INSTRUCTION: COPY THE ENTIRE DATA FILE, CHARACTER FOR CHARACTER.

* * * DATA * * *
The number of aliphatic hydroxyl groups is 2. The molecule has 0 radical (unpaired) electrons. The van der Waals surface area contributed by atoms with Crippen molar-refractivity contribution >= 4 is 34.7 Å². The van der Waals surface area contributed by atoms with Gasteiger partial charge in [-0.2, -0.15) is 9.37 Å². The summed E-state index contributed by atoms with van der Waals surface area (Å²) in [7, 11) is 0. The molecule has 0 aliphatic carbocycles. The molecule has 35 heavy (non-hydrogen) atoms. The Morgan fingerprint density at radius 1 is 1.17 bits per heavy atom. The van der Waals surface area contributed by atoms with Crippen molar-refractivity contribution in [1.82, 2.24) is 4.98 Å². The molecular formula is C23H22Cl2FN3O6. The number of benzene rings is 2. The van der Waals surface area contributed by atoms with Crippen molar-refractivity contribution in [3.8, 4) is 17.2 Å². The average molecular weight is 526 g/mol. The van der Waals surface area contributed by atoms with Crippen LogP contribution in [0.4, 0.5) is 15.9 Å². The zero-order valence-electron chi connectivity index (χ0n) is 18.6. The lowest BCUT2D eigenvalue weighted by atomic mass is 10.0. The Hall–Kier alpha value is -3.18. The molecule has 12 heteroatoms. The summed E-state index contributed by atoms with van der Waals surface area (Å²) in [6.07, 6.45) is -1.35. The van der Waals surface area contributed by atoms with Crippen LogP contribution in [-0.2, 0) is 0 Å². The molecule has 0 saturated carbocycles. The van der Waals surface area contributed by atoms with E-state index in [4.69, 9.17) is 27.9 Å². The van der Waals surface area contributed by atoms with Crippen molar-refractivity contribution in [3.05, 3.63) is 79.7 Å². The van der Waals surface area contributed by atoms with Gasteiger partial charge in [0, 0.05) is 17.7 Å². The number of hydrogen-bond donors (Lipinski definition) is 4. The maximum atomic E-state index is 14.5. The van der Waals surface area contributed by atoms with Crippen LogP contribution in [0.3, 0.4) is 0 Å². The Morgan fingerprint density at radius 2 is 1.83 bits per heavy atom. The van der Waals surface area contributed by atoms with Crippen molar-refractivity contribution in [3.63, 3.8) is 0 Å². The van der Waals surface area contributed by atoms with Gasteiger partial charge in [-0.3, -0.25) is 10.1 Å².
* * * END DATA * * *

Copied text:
The number of aliphatic hydroxyl groups is 2. The molecule has 0 radical (unpaired) electrons. The van der Waals surface area contributed by atoms with Crippen molar-refractivity contribution >= 4 is 34.7 Å². The van der Waals surface area contributed by atoms with Gasteiger partial charge in [-0.2, -0.15) is 9.37 Å². The summed E-state index contributed by atoms with van der Waals surface area (Å²) in [7, 11) is 0. The molecule has 0 aliphatic carbocycles. The molecule has 35 heavy (non-hydrogen) atoms. The Morgan fingerprint density at radius 1 is 1.17 bits per heavy atom. The van der Waals surface area contributed by atoms with Crippen molar-refractivity contribution in [1.82, 2.24) is 4.98 Å². The molecular formula is C23H22Cl2FN3O6. The number of benzene rings is 2. The van der Waals surface area contributed by atoms with Crippen molar-refractivity contribution in [3.8, 4) is 17.2 Å². The average molecular weight is 526 g/mol. The van der Waals surface area contributed by atoms with Crippen LogP contribution in [0.4, 0.5) is 15.9 Å². The zero-order valence-electron chi connectivity index (χ0n) is 18.6. The lowest BCUT2D eigenvalue weighted by atomic mass is 10.0. The Hall–Kier alpha value is -3.18. The molecule has 12 heteroatoms. The summed E-state index contributed by atoms with van der Waals surface area (Å²) in [6.07, 6.45) is -1.35. The van der Waals surface area contributed by atoms with Crippen LogP contribution in [-0.2, 0) is 0 Å². The molecule has 0 saturated carbocycles. The van der Waals surface area contributed by atoms with E-state index in [4.69, 9.17) is 27.9 Å². The van der Waals surface area contributed by atoms with Crippen molar-refractivity contribution in [3.05, 3.63) is 79.7 Å². The van der Waals surface area contributed by atoms with Gasteiger partial charge in [0, 0.05) is 17.7 Å². The number of hydrogen-bond donors (Lipinski definition) is 4. The maximum atomic E-state index is 14.5. The van der Waals surface area contributed by atoms with Crippen LogP contribution in [0.3, 0.4) is 0 Å². The Morgan fingerprint density at radius 2 is 1.83 bits per heavy atom. The van der Waals surface area contributed by atoms with Crippen molar-refractivity contribution in [3.63, 3.8) is 0 Å². The van der Waals surface area contributed by atoms with Gasteiger partial charge in [-0.3, -0.25) is 10.1 Å².